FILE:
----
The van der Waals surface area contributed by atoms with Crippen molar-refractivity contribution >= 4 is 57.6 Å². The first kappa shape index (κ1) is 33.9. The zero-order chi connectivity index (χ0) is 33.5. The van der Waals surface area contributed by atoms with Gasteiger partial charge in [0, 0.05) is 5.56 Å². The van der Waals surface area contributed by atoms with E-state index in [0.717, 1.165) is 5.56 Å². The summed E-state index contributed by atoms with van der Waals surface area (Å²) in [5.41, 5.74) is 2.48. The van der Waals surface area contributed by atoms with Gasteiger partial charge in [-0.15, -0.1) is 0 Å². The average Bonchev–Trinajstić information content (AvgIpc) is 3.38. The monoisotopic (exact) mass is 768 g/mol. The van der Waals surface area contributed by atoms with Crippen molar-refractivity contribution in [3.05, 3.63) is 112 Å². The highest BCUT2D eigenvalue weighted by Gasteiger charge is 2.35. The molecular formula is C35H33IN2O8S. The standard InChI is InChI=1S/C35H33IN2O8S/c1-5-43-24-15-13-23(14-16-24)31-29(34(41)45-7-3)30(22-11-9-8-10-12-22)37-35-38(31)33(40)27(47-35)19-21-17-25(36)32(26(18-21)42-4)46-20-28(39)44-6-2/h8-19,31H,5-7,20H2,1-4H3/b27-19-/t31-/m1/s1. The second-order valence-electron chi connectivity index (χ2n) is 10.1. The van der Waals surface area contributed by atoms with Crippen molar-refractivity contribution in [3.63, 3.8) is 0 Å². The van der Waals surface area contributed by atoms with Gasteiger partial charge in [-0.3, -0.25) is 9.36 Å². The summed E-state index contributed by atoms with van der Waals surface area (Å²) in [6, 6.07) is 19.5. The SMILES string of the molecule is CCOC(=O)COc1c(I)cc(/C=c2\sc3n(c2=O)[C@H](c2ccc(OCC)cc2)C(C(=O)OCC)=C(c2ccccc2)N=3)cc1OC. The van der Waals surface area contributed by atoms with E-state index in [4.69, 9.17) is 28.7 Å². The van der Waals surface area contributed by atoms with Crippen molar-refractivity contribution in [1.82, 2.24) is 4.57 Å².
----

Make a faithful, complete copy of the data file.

The van der Waals surface area contributed by atoms with Crippen molar-refractivity contribution >= 4 is 57.6 Å². The first kappa shape index (κ1) is 33.9. The zero-order chi connectivity index (χ0) is 33.5. The van der Waals surface area contributed by atoms with Gasteiger partial charge in [0, 0.05) is 5.56 Å². The van der Waals surface area contributed by atoms with E-state index in [0.717, 1.165) is 5.56 Å². The summed E-state index contributed by atoms with van der Waals surface area (Å²) in [5.41, 5.74) is 2.48. The van der Waals surface area contributed by atoms with Gasteiger partial charge in [-0.15, -0.1) is 0 Å². The average Bonchev–Trinajstić information content (AvgIpc) is 3.38. The monoisotopic (exact) mass is 768 g/mol. The van der Waals surface area contributed by atoms with Crippen molar-refractivity contribution in [3.05, 3.63) is 112 Å². The highest BCUT2D eigenvalue weighted by Gasteiger charge is 2.35. The molecular formula is C35H33IN2O8S. The standard InChI is InChI=1S/C35H33IN2O8S/c1-5-43-24-15-13-23(14-16-24)31-29(34(41)45-7-3)30(22-11-9-8-10-12-22)37-35-38(31)33(40)27(47-35)19-21-17-25(36)32(26(18-21)42-4)46-20-28(39)44-6-2/h8-19,31H,5-7,20H2,1-4H3/b27-19-/t31-/m1/s1. The second-order valence-electron chi connectivity index (χ2n) is 10.1. The van der Waals surface area contributed by atoms with Crippen molar-refractivity contribution in [3.63, 3.8) is 0 Å². The van der Waals surface area contributed by atoms with Gasteiger partial charge in [-0.3, -0.25) is 9.36 Å². The summed E-state index contributed by atoms with van der Waals surface area (Å²) in [6, 6.07) is 19.5. The SMILES string of the molecule is CCOC(=O)COc1c(I)cc(/C=c2\sc3n(c2=O)[C@H](c2ccc(OCC)cc2)C(C(=O)OCC)=C(c2ccccc2)N=3)cc1OC. The van der Waals surface area contributed by atoms with E-state index in [4.69, 9.17) is 28.7 Å². The van der Waals surface area contributed by atoms with Crippen molar-refractivity contribution in [1.82, 2.24) is 4.57 Å².